If Lady Annabelle Chatfield’s reckless brother had to die in debt, couldn’t he have borrowed from someone young and handsome? Marrying the dumpy middle-aged Earl of Brackenbury is not her idea of a bright future. But when a dark stranger climbs into her window at midnight and carries her off on the pommel of his saddle, Lady Annabelle stops wishing for excitement. Who is this ruthless brigand known only as Hawk?
Where has he taken her? Tied to a rickety chair in a woodland hut, she prays for anyone, even Lord Brackenbury, to save her from her kidnappers. For according to Hawk, Lady Annabelle is merely a pawn in a deadly chess game, and ruining her is a key move. Unable to free herself, she weeps and prays: Will rescue come in time to save her honour, her looming marriage, and her desperate family? But as she and Hawk warily grow acquainted, she begins to wonder: Will I mind if it doesn't?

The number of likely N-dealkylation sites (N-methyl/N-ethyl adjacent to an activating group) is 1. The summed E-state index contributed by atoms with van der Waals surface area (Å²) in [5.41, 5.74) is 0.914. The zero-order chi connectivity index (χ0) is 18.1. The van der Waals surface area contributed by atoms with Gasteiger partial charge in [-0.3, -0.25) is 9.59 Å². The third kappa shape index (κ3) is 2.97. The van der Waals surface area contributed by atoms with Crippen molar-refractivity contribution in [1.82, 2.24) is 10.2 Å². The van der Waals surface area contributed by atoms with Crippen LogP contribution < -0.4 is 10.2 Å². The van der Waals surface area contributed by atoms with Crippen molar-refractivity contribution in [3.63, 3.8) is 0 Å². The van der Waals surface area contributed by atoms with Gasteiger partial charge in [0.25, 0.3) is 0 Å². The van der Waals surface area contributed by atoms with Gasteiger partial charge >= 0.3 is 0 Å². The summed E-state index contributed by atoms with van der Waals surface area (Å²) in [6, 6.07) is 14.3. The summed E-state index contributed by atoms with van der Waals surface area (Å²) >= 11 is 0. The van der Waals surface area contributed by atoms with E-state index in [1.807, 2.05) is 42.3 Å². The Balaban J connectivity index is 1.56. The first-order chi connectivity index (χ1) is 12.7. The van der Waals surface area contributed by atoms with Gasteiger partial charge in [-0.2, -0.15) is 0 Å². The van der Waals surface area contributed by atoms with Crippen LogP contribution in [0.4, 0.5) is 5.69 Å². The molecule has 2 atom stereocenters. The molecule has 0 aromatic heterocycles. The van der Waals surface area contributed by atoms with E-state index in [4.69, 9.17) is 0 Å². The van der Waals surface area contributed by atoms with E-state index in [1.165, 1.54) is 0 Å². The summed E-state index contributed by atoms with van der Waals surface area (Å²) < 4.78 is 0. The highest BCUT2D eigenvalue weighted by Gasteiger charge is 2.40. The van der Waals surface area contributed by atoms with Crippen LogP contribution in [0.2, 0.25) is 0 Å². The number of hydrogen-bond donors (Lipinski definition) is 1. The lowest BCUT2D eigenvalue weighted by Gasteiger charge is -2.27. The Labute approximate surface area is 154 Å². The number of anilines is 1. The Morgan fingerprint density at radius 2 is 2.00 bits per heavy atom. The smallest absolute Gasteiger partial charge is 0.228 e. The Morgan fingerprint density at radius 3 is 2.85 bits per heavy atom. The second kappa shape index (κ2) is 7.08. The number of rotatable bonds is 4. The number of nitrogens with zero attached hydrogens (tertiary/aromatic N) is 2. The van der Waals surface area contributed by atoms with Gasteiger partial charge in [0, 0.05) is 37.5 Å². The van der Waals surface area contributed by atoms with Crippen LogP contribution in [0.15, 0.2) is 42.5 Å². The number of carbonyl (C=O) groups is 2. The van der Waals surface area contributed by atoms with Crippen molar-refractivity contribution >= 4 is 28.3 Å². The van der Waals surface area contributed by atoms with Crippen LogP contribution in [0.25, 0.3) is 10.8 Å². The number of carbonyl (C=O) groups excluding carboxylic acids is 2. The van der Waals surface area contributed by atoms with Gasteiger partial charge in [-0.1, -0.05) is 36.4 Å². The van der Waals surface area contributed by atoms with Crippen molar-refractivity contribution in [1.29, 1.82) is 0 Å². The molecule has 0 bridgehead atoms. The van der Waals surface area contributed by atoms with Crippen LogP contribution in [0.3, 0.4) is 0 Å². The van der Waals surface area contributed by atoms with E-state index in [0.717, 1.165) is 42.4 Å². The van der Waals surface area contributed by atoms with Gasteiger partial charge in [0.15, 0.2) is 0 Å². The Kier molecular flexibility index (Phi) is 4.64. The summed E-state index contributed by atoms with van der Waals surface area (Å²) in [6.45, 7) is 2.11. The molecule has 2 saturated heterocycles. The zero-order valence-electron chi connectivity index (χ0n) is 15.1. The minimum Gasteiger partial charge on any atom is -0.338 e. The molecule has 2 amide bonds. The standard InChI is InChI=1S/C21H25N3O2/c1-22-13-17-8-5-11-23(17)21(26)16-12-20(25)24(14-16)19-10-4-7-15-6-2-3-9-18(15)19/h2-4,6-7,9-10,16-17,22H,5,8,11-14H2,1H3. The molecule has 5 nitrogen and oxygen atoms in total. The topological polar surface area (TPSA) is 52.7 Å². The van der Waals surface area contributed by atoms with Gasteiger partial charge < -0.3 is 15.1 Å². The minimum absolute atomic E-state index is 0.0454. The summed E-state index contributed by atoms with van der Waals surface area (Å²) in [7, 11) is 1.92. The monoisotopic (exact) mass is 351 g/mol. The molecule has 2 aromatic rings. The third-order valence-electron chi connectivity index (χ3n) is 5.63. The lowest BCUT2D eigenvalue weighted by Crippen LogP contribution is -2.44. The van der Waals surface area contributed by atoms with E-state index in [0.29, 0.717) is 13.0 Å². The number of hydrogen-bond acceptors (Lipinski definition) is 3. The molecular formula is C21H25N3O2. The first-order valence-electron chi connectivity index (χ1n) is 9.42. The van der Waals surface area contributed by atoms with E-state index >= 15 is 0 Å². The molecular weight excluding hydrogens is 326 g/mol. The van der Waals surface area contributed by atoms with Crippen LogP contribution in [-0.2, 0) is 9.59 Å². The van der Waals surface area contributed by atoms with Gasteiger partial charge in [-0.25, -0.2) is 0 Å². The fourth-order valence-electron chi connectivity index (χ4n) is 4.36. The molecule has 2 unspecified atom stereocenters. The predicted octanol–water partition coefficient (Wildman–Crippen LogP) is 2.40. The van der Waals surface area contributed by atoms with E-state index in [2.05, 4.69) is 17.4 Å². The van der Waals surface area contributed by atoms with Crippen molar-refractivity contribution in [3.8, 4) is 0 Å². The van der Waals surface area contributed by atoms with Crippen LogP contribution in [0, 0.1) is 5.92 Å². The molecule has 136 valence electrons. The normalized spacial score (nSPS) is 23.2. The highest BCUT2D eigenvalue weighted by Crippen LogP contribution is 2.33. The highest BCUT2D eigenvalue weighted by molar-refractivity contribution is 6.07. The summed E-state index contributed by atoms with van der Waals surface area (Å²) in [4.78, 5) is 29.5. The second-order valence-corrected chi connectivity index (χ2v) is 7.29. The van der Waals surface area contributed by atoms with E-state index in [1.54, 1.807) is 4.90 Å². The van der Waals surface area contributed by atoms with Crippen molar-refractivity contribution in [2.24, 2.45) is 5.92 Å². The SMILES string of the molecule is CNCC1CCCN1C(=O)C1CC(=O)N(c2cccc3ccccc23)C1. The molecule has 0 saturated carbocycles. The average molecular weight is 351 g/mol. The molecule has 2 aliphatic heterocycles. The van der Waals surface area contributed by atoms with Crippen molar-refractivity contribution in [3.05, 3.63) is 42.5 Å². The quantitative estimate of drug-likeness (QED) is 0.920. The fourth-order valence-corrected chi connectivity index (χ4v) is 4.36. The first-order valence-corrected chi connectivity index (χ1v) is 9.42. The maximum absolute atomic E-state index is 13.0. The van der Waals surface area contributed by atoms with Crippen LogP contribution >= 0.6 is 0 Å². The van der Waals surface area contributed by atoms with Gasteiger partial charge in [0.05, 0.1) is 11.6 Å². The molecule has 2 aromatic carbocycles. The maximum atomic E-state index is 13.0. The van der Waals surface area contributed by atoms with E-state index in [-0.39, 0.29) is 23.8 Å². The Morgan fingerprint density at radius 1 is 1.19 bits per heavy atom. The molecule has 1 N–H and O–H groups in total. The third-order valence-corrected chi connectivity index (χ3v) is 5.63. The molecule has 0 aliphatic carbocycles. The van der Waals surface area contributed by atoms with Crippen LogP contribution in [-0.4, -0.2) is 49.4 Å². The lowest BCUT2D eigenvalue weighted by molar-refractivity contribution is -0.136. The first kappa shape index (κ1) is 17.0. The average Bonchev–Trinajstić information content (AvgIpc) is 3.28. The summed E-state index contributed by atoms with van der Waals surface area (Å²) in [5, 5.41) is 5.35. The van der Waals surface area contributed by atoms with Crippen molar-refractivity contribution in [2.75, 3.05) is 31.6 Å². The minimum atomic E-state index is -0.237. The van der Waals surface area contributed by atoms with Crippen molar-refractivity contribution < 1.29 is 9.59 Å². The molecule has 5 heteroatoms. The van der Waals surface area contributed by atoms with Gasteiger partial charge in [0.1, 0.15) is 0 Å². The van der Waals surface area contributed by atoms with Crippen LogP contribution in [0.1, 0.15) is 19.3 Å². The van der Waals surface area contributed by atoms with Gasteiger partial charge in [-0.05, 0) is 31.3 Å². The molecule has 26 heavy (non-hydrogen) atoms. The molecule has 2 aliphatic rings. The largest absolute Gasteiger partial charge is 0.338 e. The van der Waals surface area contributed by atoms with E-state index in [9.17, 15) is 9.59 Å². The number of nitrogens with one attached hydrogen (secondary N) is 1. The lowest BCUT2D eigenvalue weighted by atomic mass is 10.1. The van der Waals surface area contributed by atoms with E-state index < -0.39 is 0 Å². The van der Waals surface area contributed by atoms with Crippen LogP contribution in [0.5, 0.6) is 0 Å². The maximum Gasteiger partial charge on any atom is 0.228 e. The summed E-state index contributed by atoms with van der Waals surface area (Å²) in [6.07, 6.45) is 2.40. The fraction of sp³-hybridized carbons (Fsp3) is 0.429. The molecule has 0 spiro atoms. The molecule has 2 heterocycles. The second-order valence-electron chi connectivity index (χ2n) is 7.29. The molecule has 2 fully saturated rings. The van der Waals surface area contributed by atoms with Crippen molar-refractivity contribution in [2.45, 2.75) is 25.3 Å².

©2013 Charisse Howard (P)2014 Charisse Howard
It's a nice light read, put a smile on my face
I enjoy listening to books and he was able to bring my right there with the characters
Listening to this book, with its authentic English voice and country-house setting, I felt like I really was in Regency England.
The two main characters, Lady Annabelle and Hawk, start out far apart -- she's spoiled, he's angry. During their adventure together, both are changed, in very different ways, becoming less selfish and calculating, and more understanding toward other people.
From moment to moment the story switches from scary to suspenseful to sexy. It's also funny at times, like when the ambitious footman Hepton teams up with Lady Annabelle's pet spaniel to search for her, and when Lord and Lady Chatfield have panicky arguments in the drawing room, eavesdropped by Hepton's girlfriend.
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